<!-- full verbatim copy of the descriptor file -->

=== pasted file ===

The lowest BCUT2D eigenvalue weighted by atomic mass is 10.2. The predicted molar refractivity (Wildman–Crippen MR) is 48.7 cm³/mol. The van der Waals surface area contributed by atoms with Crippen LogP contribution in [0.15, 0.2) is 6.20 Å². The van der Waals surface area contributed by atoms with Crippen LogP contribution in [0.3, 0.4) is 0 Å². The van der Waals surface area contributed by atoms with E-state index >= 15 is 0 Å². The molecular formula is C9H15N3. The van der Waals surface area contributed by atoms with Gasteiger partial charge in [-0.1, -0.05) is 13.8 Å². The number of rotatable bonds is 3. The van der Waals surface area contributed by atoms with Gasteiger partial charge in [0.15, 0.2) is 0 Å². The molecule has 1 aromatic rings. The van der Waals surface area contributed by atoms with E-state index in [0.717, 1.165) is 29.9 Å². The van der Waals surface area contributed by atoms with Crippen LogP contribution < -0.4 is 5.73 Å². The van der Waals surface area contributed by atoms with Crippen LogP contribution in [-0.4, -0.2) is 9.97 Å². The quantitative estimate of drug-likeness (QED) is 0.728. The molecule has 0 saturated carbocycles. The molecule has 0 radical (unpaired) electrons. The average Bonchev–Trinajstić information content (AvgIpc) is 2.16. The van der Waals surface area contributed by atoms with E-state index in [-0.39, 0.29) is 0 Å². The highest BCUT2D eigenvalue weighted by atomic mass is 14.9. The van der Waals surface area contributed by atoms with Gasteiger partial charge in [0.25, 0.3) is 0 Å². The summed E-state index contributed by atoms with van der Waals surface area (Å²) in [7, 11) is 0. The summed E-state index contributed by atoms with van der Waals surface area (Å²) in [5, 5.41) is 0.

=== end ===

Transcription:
The lowest BCUT2D eigenvalue weighted by atomic mass is 10.2. The predicted molar refractivity (Wildman–Crippen MR) is 48.7 cm³/mol. The van der Waals surface area contributed by atoms with Crippen LogP contribution in [0.15, 0.2) is 6.20 Å². The van der Waals surface area contributed by atoms with Crippen LogP contribution in [0.3, 0.4) is 0 Å². The van der Waals surface area contributed by atoms with E-state index >= 15 is 0 Å². The molecular formula is C9H15N3. The van der Waals surface area contributed by atoms with Gasteiger partial charge in [-0.1, -0.05) is 13.8 Å². The number of rotatable bonds is 3. The van der Waals surface area contributed by atoms with Gasteiger partial charge in [0.15, 0.2) is 0 Å². The molecule has 1 aromatic rings. The van der Waals surface area contributed by atoms with E-state index in [0.717, 1.165) is 29.9 Å². The van der Waals surface area contributed by atoms with Crippen LogP contribution < -0.4 is 5.73 Å². The van der Waals surface area contributed by atoms with Crippen LogP contribution in [-0.4, -0.2) is 9.97 Å². The quantitative estimate of drug-likeness (QED) is 0.728. The molecule has 0 saturated carbocycles. The molecule has 0 radical (unpaired) electrons. The average Bonchev–Trinajstić information content (AvgIpc) is 2.16. The van der Waals surface area contributed by atoms with E-state index in [-0.39, 0.29) is 0 Å². The highest BCUT2D eigenvalue weighted by atomic mass is 14.9. The van der Waals surface area contributed by atoms with Gasteiger partial charge in [0.25, 0.3) is 0 Å². The summed E-state index contributed by atoms with van der Waals surface area (Å²) in [7, 11) is 0. The summed E-state index contributed by atoms with van der Waals surface area (Å²) in [5, 5.41) is 0.